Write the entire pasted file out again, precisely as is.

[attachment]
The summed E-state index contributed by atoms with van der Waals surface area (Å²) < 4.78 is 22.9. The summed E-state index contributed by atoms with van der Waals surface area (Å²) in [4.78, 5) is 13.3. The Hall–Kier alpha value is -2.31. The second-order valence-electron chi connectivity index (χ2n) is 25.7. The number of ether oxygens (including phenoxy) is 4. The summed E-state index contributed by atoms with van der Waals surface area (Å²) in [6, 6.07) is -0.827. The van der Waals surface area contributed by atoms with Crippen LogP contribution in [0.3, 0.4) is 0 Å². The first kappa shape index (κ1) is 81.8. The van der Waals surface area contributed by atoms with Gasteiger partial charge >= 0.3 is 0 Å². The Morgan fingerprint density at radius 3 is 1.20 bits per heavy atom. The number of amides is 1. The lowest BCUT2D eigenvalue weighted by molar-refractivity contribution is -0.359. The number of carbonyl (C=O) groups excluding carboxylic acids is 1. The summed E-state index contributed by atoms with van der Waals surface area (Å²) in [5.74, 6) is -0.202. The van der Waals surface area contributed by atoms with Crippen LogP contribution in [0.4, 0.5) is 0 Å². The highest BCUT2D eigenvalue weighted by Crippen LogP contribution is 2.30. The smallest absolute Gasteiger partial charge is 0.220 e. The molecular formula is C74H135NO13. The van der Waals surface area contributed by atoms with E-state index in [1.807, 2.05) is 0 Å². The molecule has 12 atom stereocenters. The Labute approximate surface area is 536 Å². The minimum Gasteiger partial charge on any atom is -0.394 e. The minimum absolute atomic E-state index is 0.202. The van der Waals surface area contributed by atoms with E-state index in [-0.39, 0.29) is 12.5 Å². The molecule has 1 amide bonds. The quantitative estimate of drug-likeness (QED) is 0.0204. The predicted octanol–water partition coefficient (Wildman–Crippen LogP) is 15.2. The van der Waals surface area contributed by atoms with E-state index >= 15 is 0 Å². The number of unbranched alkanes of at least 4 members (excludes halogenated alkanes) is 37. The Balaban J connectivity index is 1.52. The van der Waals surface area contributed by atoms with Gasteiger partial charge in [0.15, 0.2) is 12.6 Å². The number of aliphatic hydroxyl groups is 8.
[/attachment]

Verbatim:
The summed E-state index contributed by atoms with van der Waals surface area (Å²) < 4.78 is 22.9. The summed E-state index contributed by atoms with van der Waals surface area (Å²) in [4.78, 5) is 13.3. The Hall–Kier alpha value is -2.31. The second-order valence-electron chi connectivity index (χ2n) is 25.7. The number of ether oxygens (including phenoxy) is 4. The summed E-state index contributed by atoms with van der Waals surface area (Å²) in [6, 6.07) is -0.827. The van der Waals surface area contributed by atoms with Crippen LogP contribution in [0.3, 0.4) is 0 Å². The first kappa shape index (κ1) is 81.8. The van der Waals surface area contributed by atoms with Gasteiger partial charge >= 0.3 is 0 Å². The Morgan fingerprint density at radius 3 is 1.20 bits per heavy atom. The number of amides is 1. The lowest BCUT2D eigenvalue weighted by molar-refractivity contribution is -0.359. The number of carbonyl (C=O) groups excluding carboxylic acids is 1. The summed E-state index contributed by atoms with van der Waals surface area (Å²) in [5.74, 6) is -0.202. The van der Waals surface area contributed by atoms with Crippen LogP contribution in [0.4, 0.5) is 0 Å². The highest BCUT2D eigenvalue weighted by Crippen LogP contribution is 2.30. The smallest absolute Gasteiger partial charge is 0.220 e. The molecular formula is C74H135NO13. The van der Waals surface area contributed by atoms with E-state index in [1.807, 2.05) is 0 Å². The molecule has 12 atom stereocenters. The Labute approximate surface area is 536 Å². The minimum Gasteiger partial charge on any atom is -0.394 e. The minimum absolute atomic E-state index is 0.202. The van der Waals surface area contributed by atoms with E-state index in [-0.39, 0.29) is 12.5 Å². The molecule has 1 amide bonds. The quantitative estimate of drug-likeness (QED) is 0.0204. The predicted octanol–water partition coefficient (Wildman–Crippen LogP) is 15.2. The van der Waals surface area contributed by atoms with E-state index >= 15 is 0 Å². The number of unbranched alkanes of at least 4 members (excludes halogenated alkanes) is 37. The Balaban J connectivity index is 1.52. The van der Waals surface area contributed by atoms with Gasteiger partial charge in [0.15, 0.2) is 12.6 Å². The number of aliphatic hydroxyl groups is 8.